Biologically women are only able to carry one mans child at a time and women while men are physically able to impregnate many women, thus comes the notion that women are naturally monogamous while men are naturally promiscuous. This understanding has trickled down from biological research into mainstream culture and has been responsible for many of the assumptions and expectations surrounding female roles and femininity in our modern society. It is with this in mind that images of de- sired femininity and femaleness remain narrow and women who challenge these images have been perceived as masculine, or promiscuous, labelled lesbians and so on, while images of the ultimate feminine woman across cultures have been and are perceived as pure, nurturing and virginal.
Womens virginity has been an ultimate symbol of femininity across the world with some cultures and religions expecting all women to have an intact hymen and bleed on their wedding night to prove purity to their husband and his family. There have been cases of women who didn't bleed having their marriages annulled and in some instances even been put to death, this is discussed in “Reliving Virginity Sexual Double Standards and Hymenoplasty” by Meredith Nash. Not only is the image of the virginal, girlish woman synonymous with male desired femininity throughout various religions and cultures but it is also seen as a pillar of youth in Western culture, this is evident through the rise of hymenoplasty in ageing women - a procedure in which the vagina is surgically tightened to make women feel and appear younger.
There is something very troubling about adult women undergoing surgery which will take their bodies back to a child like state in order to feel girlish and feminine. It is a disturbing fact that the image of the youthful, virginal girl is highly desired through- out society as represented in popular pornography and culture, Nash (2015) “Hymenoplasty, then, is also a response to the stigma surrounding ageing for women. The restoration of the hymen is often coupled with vaginal tightening so women can look and feel “younger”. 'Sadly, not only are women expected to be eternally “girlish” — they are also expected to be eternally “virginal”. Clearly, we should be deeply concerned with the cultural obsession with virginity. Women are risking their lives and their health in order to be “virginal” (primarily for men). This leads to a sexual double standard in which women are solely responsible for maintaining some kind of “purity.” Nash also touches on the irony of young girls being sexualised and expected to appear older than they are while ageing women are expected to stay youthful and girlish. It could be argued that this creates a constant dissatisfaction with each stage of a cis womans life and enforces a self policing system that becomes innate.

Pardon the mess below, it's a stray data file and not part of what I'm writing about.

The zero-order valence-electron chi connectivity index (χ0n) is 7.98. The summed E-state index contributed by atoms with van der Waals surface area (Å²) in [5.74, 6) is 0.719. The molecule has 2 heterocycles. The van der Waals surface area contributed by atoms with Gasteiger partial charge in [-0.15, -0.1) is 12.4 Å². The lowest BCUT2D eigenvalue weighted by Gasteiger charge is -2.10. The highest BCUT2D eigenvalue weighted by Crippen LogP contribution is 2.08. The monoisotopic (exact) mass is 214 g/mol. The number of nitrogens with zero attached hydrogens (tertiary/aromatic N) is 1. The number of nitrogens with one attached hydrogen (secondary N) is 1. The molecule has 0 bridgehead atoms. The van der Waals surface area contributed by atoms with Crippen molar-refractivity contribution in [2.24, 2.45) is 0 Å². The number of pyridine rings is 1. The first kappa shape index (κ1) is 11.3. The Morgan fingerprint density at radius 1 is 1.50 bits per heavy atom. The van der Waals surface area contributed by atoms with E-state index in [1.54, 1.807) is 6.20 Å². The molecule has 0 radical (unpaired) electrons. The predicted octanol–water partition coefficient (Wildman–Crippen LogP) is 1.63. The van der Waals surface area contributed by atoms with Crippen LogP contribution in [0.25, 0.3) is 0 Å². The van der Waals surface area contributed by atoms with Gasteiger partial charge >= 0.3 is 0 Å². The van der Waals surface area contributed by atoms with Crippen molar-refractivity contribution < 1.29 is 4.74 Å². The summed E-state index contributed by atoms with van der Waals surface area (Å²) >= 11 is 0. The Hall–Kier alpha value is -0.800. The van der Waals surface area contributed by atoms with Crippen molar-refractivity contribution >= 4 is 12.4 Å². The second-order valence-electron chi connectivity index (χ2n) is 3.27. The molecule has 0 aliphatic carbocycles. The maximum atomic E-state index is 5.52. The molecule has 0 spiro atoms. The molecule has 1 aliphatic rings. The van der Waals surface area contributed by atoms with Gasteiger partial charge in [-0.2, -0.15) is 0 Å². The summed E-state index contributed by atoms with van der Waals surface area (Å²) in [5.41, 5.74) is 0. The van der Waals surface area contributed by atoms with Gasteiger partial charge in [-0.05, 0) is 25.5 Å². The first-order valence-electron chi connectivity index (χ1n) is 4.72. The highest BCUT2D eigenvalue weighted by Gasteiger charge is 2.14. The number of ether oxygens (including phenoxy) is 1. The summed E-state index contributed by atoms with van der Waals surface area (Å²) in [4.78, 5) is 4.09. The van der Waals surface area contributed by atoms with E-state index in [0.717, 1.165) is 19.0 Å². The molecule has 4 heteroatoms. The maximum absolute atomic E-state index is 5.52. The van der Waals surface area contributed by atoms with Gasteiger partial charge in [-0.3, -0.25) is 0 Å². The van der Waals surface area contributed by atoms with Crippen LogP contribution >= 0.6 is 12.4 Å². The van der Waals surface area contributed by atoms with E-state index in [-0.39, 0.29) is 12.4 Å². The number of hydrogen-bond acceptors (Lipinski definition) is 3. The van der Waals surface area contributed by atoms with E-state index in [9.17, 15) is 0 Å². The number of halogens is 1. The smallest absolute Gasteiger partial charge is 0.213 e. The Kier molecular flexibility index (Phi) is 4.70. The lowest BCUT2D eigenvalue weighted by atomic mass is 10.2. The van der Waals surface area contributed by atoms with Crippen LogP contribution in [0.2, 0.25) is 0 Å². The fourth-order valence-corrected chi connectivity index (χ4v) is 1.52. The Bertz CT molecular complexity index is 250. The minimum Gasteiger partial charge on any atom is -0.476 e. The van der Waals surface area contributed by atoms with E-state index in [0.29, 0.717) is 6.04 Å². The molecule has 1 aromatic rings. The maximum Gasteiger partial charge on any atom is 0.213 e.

Mainstream culture and media still perpetuate the image of the feminine woman as an unachievable goal. You can view this image in most advertising campaigns, popular television shows and magazines. The modern feminine woman has more options, she has changed her clothing and make up style but she is well put together, sexy without being “slutty," powerful without emasculating men, independent but still vulnerable, doesn’t wear too much make up but must be naturally beautiful, these expectations are ubiquitous within society and prevalent in the policing of women. This policing is both obvious like the fact that abortion is used as a political weapon and more subtle such as advertising subtexts, popular culture, pornography and the misogynistic lens with which they are curated and delivered.
While the blatant standards and expectations of the 1950’s are no more, cis women are now setting these standards themselves due to everyday societal subtexts and a desire to fit their gender role and keep up with the current image of femininity.
In an article “In Defence of Female Scruffiness” author Neha Kale discusses the societal expectations placed on womens appearances in a modern context, Kale (2015) says “In a May 2015 blog post, academic Sarah Bernstein suggests that we mock those who wear maxi dresses in public because women have been historically expect- ed to look comfortable without ever being comfortable. "Getting rid of the corset didn't mean we stopped policing women's bodies .... What we really did was not so much 'free' ourselves from the corset as internalise it.”